Archives for Math Anxiety

General

Getting a Handle on Academic Anxiety

Do math tutors ever suffer math anxiety?


Sometimes I feel anxious when I'm going to have to tutor a topic that is hard for me. (Yes, even tutors and teachers find certain topics difficult!)

Here's how I cope:


I begin reviewing well in advance. Cramming makes me even more anxious, so I start reviewing early, when the pressure is off.
I use multiple sources. I like watching the videos on Khan Academy because I can just let them roll while I passively absorb some of the material. And I can watch as many times as I want (I "get" more with every viewing). I also read my textbook. Multiple explanations of the same material helps me understand it better.
I go for understanding, not just rote learning. If I can really wrap my brain around this stuff and "own it," I'm going to feel much more confident than if I just learn to plug numbers into some formulas.
I take breaks. This allows the material I just studied to sink in, and it gives me a chance to settle down and let my anxiety level come back to normal.
I deal with my anxiety. When I feel anxiety rising, I stop studying and take some slow, deep breaths. Or I stretch, or take a walk to the mailbox.
I take care of myself. I drink plenty of water, and I eat healthy foods to fuel my brain. Skipping meals can dull thinking and produce headaches, while sugary foods can cause energy spikes and crashes that make anxiety worse.


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Emotions and Feelings

4 Tips to Reduce Final Exam Anxiety

Relax and look forward to summer by getting on top of your exam preparation.

The school year is coming to a close, but high school students first need to make it through final exams.

Try these strategies to get a handle on your anxiety and help exam season go smoothly:

Get started now! Anxiety builds as you worry and do nothing. It may feel very difficult to get started, but you will feel immediate relief once...
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Education

Is Your Student “Pumped Up,” or “Deflated”?

Last week I wrote about the demonstrably positive effects of longer-term studying. Kids who begin studying several days before a test and who study consistently and to the point of mastery get high grades.

This seems like a no-brainer, right? So why don't more kids do it?

One reason is that fear and anxiety hamper people's ability to think straight and organize themselves. (We talk a lot about executive function issues in kids, but these are problems all people of all ages experience)

As part of his 
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Education

5 Tips to Minimize Final Exam Anxiety

Final exams can be stressful, but here are some tips that can help make exam season go smoothly:

Get started now! Anxiety builds as you worry and do nothing. It may feel very difficult to get started, but you will feel immediate relief.
Begin reviewing now. You need not wait until teachers hand out review guides. Get out your old tests and quizzes and begin reworking them. (Don't merely reread the questions and answers; you need to cover up your old answers and actually rework /rewrite each question on paper).
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Emotions and Feelings

Dealing With My Own Math Anxiety

Do math tutors ever suffer math anxiety?

I do, sometimes, when I know I'm going to have to teach a topic that lies at the outer boundary of my own expertise.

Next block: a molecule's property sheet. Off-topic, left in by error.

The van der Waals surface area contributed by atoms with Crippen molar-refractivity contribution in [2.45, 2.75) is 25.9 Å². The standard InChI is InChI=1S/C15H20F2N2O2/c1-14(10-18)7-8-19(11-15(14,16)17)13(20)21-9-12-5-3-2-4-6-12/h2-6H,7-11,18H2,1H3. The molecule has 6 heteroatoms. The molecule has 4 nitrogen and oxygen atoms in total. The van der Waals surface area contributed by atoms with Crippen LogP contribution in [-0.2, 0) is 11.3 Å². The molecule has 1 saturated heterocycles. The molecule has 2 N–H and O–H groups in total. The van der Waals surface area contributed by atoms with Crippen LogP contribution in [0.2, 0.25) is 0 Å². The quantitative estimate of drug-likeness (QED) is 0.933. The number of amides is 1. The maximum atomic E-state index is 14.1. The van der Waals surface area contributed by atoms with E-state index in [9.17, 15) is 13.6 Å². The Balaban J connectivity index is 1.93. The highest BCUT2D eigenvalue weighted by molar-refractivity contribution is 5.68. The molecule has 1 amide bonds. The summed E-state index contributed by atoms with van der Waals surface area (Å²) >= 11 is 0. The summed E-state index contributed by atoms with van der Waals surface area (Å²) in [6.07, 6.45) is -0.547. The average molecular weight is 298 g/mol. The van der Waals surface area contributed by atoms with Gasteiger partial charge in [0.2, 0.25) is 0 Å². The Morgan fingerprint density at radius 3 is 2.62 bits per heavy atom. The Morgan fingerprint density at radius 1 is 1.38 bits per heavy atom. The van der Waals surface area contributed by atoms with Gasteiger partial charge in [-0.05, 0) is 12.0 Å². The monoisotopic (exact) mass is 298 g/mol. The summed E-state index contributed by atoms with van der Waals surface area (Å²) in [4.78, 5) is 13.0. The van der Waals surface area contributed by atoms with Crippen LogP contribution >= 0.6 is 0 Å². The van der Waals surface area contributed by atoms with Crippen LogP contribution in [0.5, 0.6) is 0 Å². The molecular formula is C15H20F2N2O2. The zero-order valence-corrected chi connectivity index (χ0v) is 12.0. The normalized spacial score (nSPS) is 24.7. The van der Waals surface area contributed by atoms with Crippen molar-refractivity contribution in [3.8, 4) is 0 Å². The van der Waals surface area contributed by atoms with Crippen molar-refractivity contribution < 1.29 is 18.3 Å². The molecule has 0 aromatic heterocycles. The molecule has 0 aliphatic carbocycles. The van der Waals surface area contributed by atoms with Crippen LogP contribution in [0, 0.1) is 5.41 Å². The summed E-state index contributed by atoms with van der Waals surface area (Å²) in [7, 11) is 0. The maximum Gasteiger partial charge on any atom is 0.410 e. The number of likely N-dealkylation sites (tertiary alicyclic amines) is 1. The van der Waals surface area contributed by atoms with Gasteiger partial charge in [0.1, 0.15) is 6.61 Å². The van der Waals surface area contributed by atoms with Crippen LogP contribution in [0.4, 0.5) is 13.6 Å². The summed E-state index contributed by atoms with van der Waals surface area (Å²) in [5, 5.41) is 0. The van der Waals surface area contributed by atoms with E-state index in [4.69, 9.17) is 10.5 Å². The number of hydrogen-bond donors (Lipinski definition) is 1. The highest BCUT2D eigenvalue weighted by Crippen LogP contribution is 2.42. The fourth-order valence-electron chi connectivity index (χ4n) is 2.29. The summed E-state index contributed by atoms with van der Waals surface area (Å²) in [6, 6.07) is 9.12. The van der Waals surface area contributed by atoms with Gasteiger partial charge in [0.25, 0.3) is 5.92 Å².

So, yes, I am feeling anxious right now, because this afternoon I'm going to have to help a student with some pretty sophisticated trigonometry (including those dreaded "ferris wheel" problems). It's stuff I don't do every day...and it's hard!

Here's how I'm coping:
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Emotions and Feelings

Why Do We Have to Learn This Stuff?

Students ask me this all the time, usually in reference to some especially tedious math lesson.

And for years and years I worked hard to come up with sound explanations for WHY we need algebra, WHY chemistry is important, etc, etc...

Kids would listen and then look dissatisfied.

One day the lightbulb went on for me: I'm answering the wrong question!
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Education

Is SAT Prep Harmful, or Helpful?

Test preparation is big business these days, and I'm part of it.

I've been prepping kids for the SAT, ACT, PSAT, SSAT, ISEE and other tests, for decades now.

Is test prep a plus? Or does it do more harm than good?

In my opinion, it depends on how the preparation is done.

Is the goal merely to achieve a higher score? One common approach is to teach tricks and shortcuts, which supposedly produces higher scores quickly. JenBee wrote about how harmful this sort of coaching was for her:
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Education

Smart Kids and the SAT

I received this thoughtful response from to my last post about standardized tests and your child's self-esteem:
I'm 36 years old and I've been harboring bitterness about the PSAT since I was 17. We took it in 10th grade and I got a really high score. This made me feel like the bar was set pretty high. Well, when I took it again in 11th grade... I bombed.
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Education

The PSAT and Your Child’s Self-Esteem

Your eleventh-grader is about to receive an early holiday "gift": PSAT scores get sent home in early to mid-December.

For most kids, these scores (and other standardized test scores, such as the SSAT, ISEE, SAT, ACT, etc) hit hard, whether they're bad or good! And it's important to give kids the perspective and support they need to turn their results into personal empowerment, and not discouragement.
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